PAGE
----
The Masters of Conscience

for May 6th, 2014
Tuesday of the Third Week of Easter

Liturgical texts here



IN every age, in every dictatorship, whether it is a totalitarian government or an abusive husband, there are those who seek to control not only what others say, but even what they think. Today, we are seeing this spirit of control rapidly gripping all the nations as we move toward a new world order. But Pope Francis warns:

 It is not the beautiful globalization of unity of all Nations, each one with their own customs, instead it is the globalization of hegemonic uniformity, it is the single thought. And this sole thought is the fruit of worldliness. —POPE FRANCIS, Homily, November 18th, 2013; Zenit

In this growing “dictatorship of relativism,” as Benedict XVI put it,  [1]cf. The False Unity there is no room for other opinions—as there wasn’t when St. Stephen, the first martyr, spoke the hard truth to the religious dictatorship of his time:

…they cried out in a loud voice, covered their ears, and rushed upon him together. They threw him out of the city, and began to stone him. (First reading)

It is one thing to cover one’s ears, to say that one is not interested in another’s opinion. But it is another to throw them out of the city and stone them. Of the early Church’s persecutors, Pope Francis said:

They were the masters of conscience [thought police], and felt they had the power to do so. Masters of conscience … Even in today’s world , there are so many. —Homily at Casa Santa Martha, May 2nd, 2014;

Indeed, the Masters of Conscience today have little room for opposing opinions, especially those of the Catholic Church. They are not able to simply disagree and tolerate another’s diverse opinion, but must instead force the other into the “single thought.” The art of dialogue has been lost to diatribe. People no longer know how to be offended without going on the offence. Evidence of rising Thought Police is rearing its despotic head all over the world. While one could provide hundreds of examples, here are but a few of the more recent:

  • In Italy, the government’s National Bureau Against Racial Discrimination issued the “rainbow paper“, guidelines that threaten journalists with fines and even jail time if they paint gay issues as being controversial or use language or photos that would cast homosexuality in a negative light. [2], Jan. 2nd, 2014
  • In Britain, a politician was arrested for quoting former Prime Minister Winston Churchill’s views on Islam. [3]cf., May 2nd, 2014
  • An American student is forbidden from reading his Bible in class during “free reading” time. [4], May 5th, 2014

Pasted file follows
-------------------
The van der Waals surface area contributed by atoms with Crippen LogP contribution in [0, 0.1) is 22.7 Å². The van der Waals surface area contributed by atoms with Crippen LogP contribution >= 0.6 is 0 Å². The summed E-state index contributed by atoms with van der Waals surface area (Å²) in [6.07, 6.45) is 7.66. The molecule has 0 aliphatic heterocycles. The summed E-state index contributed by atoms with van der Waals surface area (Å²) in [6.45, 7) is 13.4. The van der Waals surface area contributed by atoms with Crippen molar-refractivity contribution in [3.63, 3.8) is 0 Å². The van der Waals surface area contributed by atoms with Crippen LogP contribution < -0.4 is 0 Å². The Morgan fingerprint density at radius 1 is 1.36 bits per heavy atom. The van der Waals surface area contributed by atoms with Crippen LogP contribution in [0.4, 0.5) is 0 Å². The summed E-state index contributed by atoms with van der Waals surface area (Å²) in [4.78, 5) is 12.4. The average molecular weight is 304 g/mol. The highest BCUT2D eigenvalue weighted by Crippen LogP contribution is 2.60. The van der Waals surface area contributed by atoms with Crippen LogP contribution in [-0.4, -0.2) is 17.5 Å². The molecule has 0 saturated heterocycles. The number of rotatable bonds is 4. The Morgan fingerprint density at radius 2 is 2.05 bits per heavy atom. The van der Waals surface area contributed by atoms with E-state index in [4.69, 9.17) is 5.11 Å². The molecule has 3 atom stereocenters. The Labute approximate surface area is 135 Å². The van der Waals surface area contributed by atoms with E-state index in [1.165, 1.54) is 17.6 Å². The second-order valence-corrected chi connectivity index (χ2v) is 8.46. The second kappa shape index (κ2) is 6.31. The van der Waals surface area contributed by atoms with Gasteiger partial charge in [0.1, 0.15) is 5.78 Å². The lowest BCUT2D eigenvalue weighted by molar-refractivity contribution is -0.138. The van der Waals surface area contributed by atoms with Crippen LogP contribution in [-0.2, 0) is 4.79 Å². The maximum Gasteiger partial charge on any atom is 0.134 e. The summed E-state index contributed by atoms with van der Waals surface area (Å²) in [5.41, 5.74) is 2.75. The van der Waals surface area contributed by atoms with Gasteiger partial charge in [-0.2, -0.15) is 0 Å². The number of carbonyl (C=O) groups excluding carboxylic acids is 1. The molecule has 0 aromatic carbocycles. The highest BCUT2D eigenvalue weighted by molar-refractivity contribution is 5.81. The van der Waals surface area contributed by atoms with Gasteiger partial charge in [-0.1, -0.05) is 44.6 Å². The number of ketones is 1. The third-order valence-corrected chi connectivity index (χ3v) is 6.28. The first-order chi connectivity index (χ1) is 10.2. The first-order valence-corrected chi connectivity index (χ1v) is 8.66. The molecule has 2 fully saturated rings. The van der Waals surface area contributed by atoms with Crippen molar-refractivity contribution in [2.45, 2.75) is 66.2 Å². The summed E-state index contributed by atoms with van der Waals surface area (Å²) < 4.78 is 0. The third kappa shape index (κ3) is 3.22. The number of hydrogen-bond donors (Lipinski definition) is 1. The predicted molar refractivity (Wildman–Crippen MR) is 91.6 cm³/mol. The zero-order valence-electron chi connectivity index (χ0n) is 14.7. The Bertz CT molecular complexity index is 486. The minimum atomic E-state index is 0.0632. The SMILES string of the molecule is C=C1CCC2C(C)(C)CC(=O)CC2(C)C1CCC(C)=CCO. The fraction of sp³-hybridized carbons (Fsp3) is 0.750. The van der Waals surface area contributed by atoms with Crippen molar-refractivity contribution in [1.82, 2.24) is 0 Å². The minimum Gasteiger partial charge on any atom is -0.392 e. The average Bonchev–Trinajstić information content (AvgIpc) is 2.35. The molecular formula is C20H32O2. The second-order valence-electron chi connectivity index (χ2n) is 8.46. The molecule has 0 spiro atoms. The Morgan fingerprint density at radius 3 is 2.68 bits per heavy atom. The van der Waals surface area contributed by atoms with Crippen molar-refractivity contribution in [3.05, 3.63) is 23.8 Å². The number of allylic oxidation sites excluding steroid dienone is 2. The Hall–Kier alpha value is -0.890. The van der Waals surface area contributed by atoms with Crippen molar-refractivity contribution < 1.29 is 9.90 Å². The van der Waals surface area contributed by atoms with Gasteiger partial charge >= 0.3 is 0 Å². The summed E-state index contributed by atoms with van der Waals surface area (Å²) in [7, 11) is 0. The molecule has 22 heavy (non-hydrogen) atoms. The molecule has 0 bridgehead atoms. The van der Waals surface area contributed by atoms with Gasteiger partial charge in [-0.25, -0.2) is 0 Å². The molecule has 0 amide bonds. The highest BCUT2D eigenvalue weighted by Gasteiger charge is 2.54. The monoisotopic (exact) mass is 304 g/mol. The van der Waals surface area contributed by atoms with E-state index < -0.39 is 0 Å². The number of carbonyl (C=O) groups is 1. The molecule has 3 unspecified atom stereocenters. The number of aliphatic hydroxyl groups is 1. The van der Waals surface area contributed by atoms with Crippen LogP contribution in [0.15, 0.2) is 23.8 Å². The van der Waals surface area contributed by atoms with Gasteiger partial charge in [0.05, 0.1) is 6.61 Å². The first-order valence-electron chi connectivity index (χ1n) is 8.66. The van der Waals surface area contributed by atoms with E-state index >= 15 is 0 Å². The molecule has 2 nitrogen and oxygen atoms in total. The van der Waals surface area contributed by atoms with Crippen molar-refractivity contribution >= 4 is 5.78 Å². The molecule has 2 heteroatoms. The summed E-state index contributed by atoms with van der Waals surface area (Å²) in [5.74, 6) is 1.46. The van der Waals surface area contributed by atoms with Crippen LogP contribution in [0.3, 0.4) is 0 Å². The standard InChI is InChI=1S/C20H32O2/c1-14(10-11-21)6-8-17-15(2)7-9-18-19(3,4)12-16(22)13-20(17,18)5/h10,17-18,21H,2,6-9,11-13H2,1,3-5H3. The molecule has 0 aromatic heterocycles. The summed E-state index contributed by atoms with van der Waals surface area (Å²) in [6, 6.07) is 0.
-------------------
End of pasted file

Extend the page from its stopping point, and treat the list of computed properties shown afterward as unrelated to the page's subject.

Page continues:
• California has upheld a ban that forbids anyone under 18 who believes they may be gay from seeking “conversion therapy” to reverse it. Gov. Jerry Brown stated that such therapies “will now be relegated to the dustbin of quackery.” [5]cf., Oct. 1, 2012
  • The U.N. Committee on the Rights of the Child rebuked the Vatican and suggested it change its teachings to allow homosexuality, abortion, birth control and premarital sex. [6], May 4th, 2014 And now, the U.N. is suggesting that the Church’s teaching on abortion constitutes ‘torture.’ [7]cf., May 5th, 2014

While all of this presents itself as an unmistakable “sign of the times” of which we should be aware, our focus should be less on the growing persecution, and more on the fruits of faithfulness. Note in today’s first reading:

The witnesses laid down their cloaks at the feet of a young man named Saul.

It was this young Saul, who later became St. Paul, who no doubt was moved by St. Stephen’s martyrdom. So too, our steadfast witness of love, in the footsteps of St. Stephen and Christ, will also become the seed for new saints, many who formerly persecuted us. For in truth, the more darkened and hard-hearted this generation becomes, the more spiritually they will begin to hunger and thirst for truth, even though they may at first stone and crucify it. Ultimately, they long for Jesus, though, for now, they reject He who is…

…the bread of life; whoever comes to me will never hunger, and whoever believes in me will never thirst. (Today’s Gospel)

As for you and I, let us refuse to give in to fear, and in that faith that overcomes the world, make haste to the refuge of His Sacred Heart in the Holy Eucharist, the bread of martyrs, the life of the world. There we will find the strength to endure to the end.

Be my rock of refuge, a stronghold to give me safety… for your name’s sake you will lead and guide me….You hide them in the shelter of your presence from the plottings of men. (Today’s Psalm)





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1 cf. The False Unity
2, Jan. 2nd, 2014
3 cf., May 2nd, 2014
4, May 5th, 2014
5 cf., Oct. 1, 2012
6, May 4th, 2014
7 cf., May 5th, 2014